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This Essay Is About The Autobiography Of Miss Jane Pittman

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This essay is about the Autobiography of Miss Jane Pittman and History. This essay argues that the historical institution of slavery has not allowed for change to come. The emancipation has set all enslaved people free from slavery but has not made enslaved people free from the effects of slavery. The damage that the institution of slavery inflicted on the people of the South has conflicted with perusal of freedom and change. The major theme of the passage is the conflict of the historical past and the present. Although the novel presents many events of former enslaved people overcoming the shackles of slavery it also presents the drawbacks of the legacy of slavery. The conflict of the passage is rooted from the longing for an interracial…show more content…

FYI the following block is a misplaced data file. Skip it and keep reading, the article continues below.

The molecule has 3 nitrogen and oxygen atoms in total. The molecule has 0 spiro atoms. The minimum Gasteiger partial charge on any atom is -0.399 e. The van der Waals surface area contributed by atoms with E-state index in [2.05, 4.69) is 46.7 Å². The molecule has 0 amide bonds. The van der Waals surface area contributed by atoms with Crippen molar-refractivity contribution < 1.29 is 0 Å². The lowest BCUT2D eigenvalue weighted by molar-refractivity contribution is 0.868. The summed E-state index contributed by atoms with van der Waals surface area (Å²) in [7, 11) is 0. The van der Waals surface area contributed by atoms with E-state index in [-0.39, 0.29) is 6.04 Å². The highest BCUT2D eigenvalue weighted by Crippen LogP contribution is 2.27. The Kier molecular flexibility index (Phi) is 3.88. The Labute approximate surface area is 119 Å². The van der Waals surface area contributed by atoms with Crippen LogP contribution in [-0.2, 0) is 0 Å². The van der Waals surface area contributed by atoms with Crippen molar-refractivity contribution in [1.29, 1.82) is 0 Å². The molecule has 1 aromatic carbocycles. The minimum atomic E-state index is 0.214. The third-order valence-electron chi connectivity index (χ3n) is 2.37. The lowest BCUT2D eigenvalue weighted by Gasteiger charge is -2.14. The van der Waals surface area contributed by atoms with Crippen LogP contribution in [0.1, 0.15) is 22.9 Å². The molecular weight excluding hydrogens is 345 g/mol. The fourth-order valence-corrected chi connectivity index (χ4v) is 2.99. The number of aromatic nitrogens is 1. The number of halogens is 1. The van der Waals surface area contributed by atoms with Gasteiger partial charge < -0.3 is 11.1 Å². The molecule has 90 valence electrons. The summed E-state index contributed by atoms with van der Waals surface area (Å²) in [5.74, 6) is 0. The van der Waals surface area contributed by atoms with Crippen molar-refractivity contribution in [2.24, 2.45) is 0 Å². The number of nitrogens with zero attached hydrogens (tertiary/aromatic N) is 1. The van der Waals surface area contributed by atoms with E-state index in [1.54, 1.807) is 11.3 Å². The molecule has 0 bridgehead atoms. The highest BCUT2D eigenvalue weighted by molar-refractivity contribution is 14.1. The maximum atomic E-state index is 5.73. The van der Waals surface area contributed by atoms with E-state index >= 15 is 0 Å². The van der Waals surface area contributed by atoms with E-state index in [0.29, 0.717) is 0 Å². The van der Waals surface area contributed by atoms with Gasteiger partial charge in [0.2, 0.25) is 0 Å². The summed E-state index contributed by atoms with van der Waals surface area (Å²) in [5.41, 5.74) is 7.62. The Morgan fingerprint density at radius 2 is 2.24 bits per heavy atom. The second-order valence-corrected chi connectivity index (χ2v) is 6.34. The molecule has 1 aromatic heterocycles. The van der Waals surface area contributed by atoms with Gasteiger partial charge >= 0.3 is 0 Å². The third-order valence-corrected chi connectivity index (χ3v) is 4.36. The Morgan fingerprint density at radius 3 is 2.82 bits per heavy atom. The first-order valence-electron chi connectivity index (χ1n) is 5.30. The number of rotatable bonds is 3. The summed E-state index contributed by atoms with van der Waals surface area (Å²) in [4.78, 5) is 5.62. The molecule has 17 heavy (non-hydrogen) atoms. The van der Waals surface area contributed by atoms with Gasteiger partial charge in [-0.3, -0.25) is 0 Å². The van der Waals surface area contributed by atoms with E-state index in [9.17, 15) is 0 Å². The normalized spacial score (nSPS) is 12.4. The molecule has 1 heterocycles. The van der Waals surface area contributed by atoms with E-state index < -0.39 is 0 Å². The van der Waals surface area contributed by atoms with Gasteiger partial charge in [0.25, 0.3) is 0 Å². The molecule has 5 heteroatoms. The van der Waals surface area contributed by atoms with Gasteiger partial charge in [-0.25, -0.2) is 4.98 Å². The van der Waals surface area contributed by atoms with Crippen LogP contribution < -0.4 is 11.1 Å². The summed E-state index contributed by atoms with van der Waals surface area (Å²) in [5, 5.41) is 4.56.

Tee Bob’s father Robert did not attempt to explain it to Tee Bob because he believed that these things didn’t need to be explained as they are clear and one day he will eventually understand it. “Robert thought he didn’t have to tell Tee Bob about these things. They was part of life, like the sun and the rain was part of life, and Tee Bob would learn them for himself when he got older” (Gaines, 154).
Tee Bob kills himself with these repeated generational teachings haunting him. He starts to hear the teachings being historically passed down from his grandfather talking to his father and then his uncle to Jimmy Caya’s being fresh in his ear. The repeating of these rules proves the main conflict of this passage which is the overcoming of the past because the historical institution of slavery. Everything that surrounds him reminds him of the historical past, reminding him of the reasoning of the rules that are set in place. “Now he tried to forget what he had seen on the floor back there. But nothing in that library was go’n let him ever forget” (Gaines, 250). “Too many books on slavery in that room, too many books on history in there” (Gaines, 250). The history and slavery books that surround Tee Bob in that library draws upon the impossible escaping of the effects of history and slavery.
When Jules narrates to Jane the death of Tee Bob he blames his death on everyone. “We all killed him. We tried to make him follow a set of rules our people
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